A new locally produced university textbook is helping South African students learn about the intricacies of the local marketing landscape, something expensive foreign textbooks are normally not able to do.
The textbook, Marketing to the South African Consumer
has reportedly been downloaded 14,000 times since its launch in February 2021. The book, published by the UCT Liberty Institute of Marketing, forms part of an initiative to help relieve financial pressure on students by alleviating the cost of buying textbooks.
Aimed at learners at tertiary institutions, the book focuses on key marketing concepts but with a distinctly local focus. The book was born out of a partnership between UCT and Liberty, which is based on building South African marketing capability and knowledge.
"The book is written to form part of the curricula of marketing in South Africa and is written by local academics reflecting their own experiences in the field. Usually, lecturers have to adapt overseas textbooks, but this book talks directly to the local landscape. Crucially, it is freely accessible to anyone to download, which will help thousands of students, most of whom are under immense financial pressure," says Graham Easton, divisional executive for Research and Insights at Liberty.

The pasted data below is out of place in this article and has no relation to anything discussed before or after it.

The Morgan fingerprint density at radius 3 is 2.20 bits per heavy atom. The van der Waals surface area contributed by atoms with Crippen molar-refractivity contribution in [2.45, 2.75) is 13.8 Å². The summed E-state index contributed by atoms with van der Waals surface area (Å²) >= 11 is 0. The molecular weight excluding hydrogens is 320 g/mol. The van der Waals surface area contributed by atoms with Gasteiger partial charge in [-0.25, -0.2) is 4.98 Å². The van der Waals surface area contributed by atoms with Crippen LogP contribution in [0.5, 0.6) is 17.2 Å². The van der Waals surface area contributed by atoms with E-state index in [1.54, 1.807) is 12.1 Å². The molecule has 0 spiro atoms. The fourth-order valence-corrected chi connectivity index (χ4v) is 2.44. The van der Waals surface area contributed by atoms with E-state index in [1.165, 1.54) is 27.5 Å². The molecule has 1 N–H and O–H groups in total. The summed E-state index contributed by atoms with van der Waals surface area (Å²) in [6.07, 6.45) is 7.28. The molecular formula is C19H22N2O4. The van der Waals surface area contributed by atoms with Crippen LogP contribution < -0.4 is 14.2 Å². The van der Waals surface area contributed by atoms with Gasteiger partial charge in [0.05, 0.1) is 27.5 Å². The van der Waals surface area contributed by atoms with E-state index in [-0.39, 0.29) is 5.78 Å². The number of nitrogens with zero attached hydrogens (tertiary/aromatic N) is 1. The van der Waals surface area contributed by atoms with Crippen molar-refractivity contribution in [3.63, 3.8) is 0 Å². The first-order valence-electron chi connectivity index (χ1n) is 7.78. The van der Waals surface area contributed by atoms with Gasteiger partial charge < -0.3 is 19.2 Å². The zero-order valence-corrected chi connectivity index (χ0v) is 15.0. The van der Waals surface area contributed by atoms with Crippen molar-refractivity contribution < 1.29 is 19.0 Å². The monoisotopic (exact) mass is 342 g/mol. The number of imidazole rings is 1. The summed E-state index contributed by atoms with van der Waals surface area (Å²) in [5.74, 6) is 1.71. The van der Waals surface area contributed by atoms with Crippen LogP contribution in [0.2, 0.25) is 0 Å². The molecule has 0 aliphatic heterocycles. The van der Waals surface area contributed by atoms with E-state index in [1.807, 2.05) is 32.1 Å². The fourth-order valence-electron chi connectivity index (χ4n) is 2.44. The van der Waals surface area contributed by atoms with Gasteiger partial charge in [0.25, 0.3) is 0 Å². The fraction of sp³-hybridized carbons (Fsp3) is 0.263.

"The idea here is to provide access to the particular nuances of marketing in this country."
Easton gives the example of the uniquely South African Kasi culture, in which many consumers straddle the divide between a township lifestyle and that of the suburbs.
One of the book's co-authors Thabang Ramogase, Liberty's chief marketing officer, believes that many difficulties surrounding access to education have been exacerbated by the pandemic, in particular the costs of learning material. He says he hopes Marketing to the South African Consumer
will help remedy this situation.
Dr James Lappeman from the UCT Liberty Institute, a co-author of the book, says he is excited by the book’s potential impact: “We’re proud of the content, but we’re also delighted that in these hard times we are able to do our bit to help students. The big uptake over a short period shows the demand for high quality open resources and we hope that more open-source resources are made available over time.”
The book is available at https://openbooks.uct.ac.za/uct/catalog/book/29
or can be downloaded from the UCT Liberty Institute’s website: http://www.libertyinstitute.uct.ac.za